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Watercoloring metaphor (used to be Re: Antitrust Bill of Rights)
May I quote you on my response to Microsoft's motion to dismiss? (Which I will
post it to the list as soon as it is ready.) You said it so much better than I
was planning to. Beautiful metaphor, pun intended.
Robert Mark Waugh wrote:
> > > It seems to be a common perception that the persons that are most
> > > effected by the existence and toleration of monopolies are
> > > capitalists, who weren't lucky enough to get in on the ground floor.
> > > I wonder if this is true? The reaction of most entrepreneurs (as
> > > Ralph points out) is to move on the next pasture, and try to grow
> > > their own monopoly. Investors just buy into an already existing one
> > > (Somebody is driving up the price of MS).
> > >
> > No, this is not true. Many entrepeneurs are idea driven. The presence of
> > monopolies keeps them from ever getting financing, or succeeding without it.
> > So their great idea rots.
> > This is like killing one of their children. It hurts.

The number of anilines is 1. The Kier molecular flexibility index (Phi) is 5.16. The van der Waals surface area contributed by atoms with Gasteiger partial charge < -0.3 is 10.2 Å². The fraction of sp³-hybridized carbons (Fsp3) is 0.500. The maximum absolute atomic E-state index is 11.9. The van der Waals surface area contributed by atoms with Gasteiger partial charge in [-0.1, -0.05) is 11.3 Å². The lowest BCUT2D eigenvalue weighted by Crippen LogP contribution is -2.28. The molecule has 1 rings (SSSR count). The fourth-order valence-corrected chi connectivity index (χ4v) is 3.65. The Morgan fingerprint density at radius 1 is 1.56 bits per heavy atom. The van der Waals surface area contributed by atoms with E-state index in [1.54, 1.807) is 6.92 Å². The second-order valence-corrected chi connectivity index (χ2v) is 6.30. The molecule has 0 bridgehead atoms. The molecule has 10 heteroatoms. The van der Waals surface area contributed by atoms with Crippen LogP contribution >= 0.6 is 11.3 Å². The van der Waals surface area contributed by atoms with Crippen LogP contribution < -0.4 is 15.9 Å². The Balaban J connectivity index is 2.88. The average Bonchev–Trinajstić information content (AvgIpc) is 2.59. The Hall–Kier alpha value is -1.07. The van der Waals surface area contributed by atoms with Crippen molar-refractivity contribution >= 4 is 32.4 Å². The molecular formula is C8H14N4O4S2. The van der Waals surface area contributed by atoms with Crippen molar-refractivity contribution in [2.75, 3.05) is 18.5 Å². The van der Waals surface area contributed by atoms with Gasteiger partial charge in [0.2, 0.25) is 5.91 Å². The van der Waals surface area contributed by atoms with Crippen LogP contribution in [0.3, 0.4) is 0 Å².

> In a related note, I think that this particular monopoly is slightly different
> because there is a secondary type of person who is affected tremendously by
> this: the developer. I like to use the metaphor of the artist. There are a
> lot of artists, each of whom will say that for their goal, their medium is the
> ultimate medium for doing whatever it is that they want. The current
> situation for developers is as if a really aggressive art supply company that
> only produces water color supplies came into the market, and set about
> destroying all other mediums. What's more, the art supply company, using it's
> ill gotten gains, floods the media with propaganda regarding the inferiority
> of the paintings done with oil, the validity of sculptures, even photography
> is portrayed as a secondary art form, not quite capable of being artistic.
> Seeing as most of the population is ignorant about art as is, people begin to
> buy it after 5 or 6 years of constant bombardment. There are still